2 Minutes With ... Leonardo Arcoverde, VP & Creative Director at McCann Health N.Y.
Say hello to Leo Arcoverde, an advertising pro with 10+ years of experience in consumer and health. He started his career in Brazil as an art director, working in small agencies and big-shot groups like Havas, Publicis and McCann, before coming to NYC in 2019 to work at Area 23. He is now VP, creative director at McCann Health. Leo has worked with a diverse range of brands, including cars (like Chevrolet, General Motors, Toyota, Peugeot, Yamaha Motorcycles), food (Danone, PepsiCo, Pizza Hut, Coca-cola), banks, credit cards, OTC products (Neutrogena, Tylenol, Nicorette) and healthcare (AstraZeneca, GSK, Eli Lilly, Invitae, Neurocrine, GE).
Recipient of D&AD, CLIO, Cannes Lions and One Show awards, Leo has served as a jury member for The New York Festivals, PHNX Awards, Shorty Awards and Adobe Behance reviews.
Outside of work, Leo is a geek, amateur photographer, comic strip maker, wannabe writer, frustrated guitarist, and spear fisherman. Bonus fact: Leo's first college degree was a BSc. in Physiotherapy.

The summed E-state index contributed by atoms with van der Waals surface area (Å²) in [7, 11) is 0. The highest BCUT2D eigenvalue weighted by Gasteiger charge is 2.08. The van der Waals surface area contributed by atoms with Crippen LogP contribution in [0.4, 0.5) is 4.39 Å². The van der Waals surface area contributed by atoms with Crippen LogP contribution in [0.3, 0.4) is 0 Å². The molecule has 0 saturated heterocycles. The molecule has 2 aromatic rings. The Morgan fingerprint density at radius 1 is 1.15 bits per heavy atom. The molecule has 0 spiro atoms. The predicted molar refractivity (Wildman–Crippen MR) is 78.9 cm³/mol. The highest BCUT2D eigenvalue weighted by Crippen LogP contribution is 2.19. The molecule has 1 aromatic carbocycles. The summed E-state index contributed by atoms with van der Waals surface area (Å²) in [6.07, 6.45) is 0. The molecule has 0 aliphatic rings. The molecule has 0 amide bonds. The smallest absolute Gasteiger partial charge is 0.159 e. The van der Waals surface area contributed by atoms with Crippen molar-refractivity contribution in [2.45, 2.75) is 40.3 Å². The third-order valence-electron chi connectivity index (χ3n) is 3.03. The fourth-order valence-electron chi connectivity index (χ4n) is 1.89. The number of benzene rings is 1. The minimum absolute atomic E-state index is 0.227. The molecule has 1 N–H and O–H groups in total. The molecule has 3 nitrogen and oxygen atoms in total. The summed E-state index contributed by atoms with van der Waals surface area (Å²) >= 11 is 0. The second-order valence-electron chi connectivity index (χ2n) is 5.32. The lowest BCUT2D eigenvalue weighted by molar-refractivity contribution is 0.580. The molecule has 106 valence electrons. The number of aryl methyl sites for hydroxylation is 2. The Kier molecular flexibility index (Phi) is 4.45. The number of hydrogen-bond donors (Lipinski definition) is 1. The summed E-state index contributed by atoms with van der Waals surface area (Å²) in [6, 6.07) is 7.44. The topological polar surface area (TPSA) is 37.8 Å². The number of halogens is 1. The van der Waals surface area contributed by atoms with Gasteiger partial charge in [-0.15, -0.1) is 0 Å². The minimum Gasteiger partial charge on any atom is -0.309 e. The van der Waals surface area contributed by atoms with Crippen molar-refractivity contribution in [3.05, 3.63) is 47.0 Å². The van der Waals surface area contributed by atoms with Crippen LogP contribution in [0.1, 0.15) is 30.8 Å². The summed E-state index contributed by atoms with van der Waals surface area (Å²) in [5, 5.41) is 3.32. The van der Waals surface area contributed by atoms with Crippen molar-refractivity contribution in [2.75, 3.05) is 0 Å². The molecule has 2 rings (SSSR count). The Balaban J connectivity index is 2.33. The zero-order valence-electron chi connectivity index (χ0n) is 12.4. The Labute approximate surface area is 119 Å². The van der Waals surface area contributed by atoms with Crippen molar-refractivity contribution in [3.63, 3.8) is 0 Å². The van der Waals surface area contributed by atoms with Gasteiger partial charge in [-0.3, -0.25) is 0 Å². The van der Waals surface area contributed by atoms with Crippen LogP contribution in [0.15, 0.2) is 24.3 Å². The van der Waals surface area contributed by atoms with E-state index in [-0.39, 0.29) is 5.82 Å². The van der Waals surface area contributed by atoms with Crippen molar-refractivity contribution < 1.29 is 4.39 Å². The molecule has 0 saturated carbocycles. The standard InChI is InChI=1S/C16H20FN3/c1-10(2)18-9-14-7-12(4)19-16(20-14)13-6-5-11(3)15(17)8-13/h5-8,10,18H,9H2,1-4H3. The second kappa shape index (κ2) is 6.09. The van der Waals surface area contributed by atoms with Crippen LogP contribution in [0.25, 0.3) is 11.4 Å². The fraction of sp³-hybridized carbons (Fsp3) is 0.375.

We spent two minutes with Leo to learn more about his background, creative inspirations and some recent work he's admired.
Leo, tell us...
Where you grew up, and where you live now.
I grew up in Northeast Brazil, in a city called Maceió. It was a great place to grow up close to the sea. Google it, it's totally worth seeing the wonderful beaches. I now live in the never-stopping New York (actually in Jersey City, across the river).
How you first got interested in health.
Well, my first degree was in physiotherapy. I've always loved the complexities and marvels of the human body. Now even more, because if you think about it, advertising is all about culture and behavior. So in essence I can work with knowledge about both body and mind. And then I got this opportunity to come work at Area 23 ... it just clicked.
One of your favorite projects you've ever worked on, and why.
Hah. That's a tough one. Hard to choose. But I can say working with car advertising gave me a few crazy experiences—like having a lap at full speed on Interlagos with a former F1 pilot. Or shooting a film with live animals (including Tarantulas!) inside a studio with a lot of mud and a truck. Or having an extra day at a giant music festival as part of a promotional campaign.
A recent project you're proud of, and why.